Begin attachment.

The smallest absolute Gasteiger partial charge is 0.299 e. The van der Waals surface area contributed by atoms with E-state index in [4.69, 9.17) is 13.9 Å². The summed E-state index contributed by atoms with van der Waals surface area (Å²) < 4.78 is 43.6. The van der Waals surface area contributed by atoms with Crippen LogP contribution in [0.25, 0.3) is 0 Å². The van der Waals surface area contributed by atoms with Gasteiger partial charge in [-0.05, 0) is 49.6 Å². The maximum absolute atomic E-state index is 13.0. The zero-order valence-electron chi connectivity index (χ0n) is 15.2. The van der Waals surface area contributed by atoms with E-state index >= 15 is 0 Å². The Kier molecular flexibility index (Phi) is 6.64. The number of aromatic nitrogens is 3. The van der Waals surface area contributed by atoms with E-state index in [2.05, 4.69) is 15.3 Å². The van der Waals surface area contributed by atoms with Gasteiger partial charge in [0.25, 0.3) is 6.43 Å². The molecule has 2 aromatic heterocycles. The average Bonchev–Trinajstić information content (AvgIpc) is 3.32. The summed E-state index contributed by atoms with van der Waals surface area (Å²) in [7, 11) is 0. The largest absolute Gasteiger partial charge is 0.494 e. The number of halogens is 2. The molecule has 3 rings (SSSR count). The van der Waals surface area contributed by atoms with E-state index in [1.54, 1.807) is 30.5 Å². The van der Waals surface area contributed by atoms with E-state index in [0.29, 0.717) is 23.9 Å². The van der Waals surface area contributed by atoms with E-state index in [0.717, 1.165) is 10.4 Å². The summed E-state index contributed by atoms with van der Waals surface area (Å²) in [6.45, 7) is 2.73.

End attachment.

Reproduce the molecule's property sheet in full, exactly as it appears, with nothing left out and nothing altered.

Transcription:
The smallest absolute Gasteiger partial charge is 0.299 e. The van der Waals surface area contributed by atoms with E-state index in [4.69, 9.17) is 13.9 Å². The summed E-state index contributed by atoms with van der Waals surface area (Å²) < 4.78 is 43.6. The van der Waals surface area contributed by atoms with Crippen LogP contribution in [0.25, 0.3) is 0 Å². The van der Waals surface area contributed by atoms with Gasteiger partial charge in [-0.05, 0) is 49.6 Å². The maximum absolute atomic E-state index is 13.0. The zero-order valence-electron chi connectivity index (χ0n) is 15.2. The van der Waals surface area contributed by atoms with E-state index >= 15 is 0 Å². The Kier molecular flexibility index (Phi) is 6.64. The number of aromatic nitrogens is 3. The van der Waals surface area contributed by atoms with E-state index in [2.05, 4.69) is 15.3 Å². The van der Waals surface area contributed by atoms with Gasteiger partial charge in [0.25, 0.3) is 6.43 Å². The molecule has 2 aromatic heterocycles. The average Bonchev–Trinajstić information content (AvgIpc) is 3.32. The summed E-state index contributed by atoms with van der Waals surface area (Å²) in [7, 11) is 0. The largest absolute Gasteiger partial charge is 0.494 e. The number of halogens is 2. The molecule has 3 rings (SSSR count). The van der Waals surface area contributed by atoms with E-state index in [1.54, 1.807) is 30.5 Å². The van der Waals surface area contributed by atoms with E-state index in [0.29, 0.717) is 23.9 Å². The van der Waals surface area contributed by atoms with E-state index in [0.717, 1.165) is 10.4 Å². The summed E-state index contributed by atoms with van der Waals surface area (Å²) in [6.45, 7) is 2.73.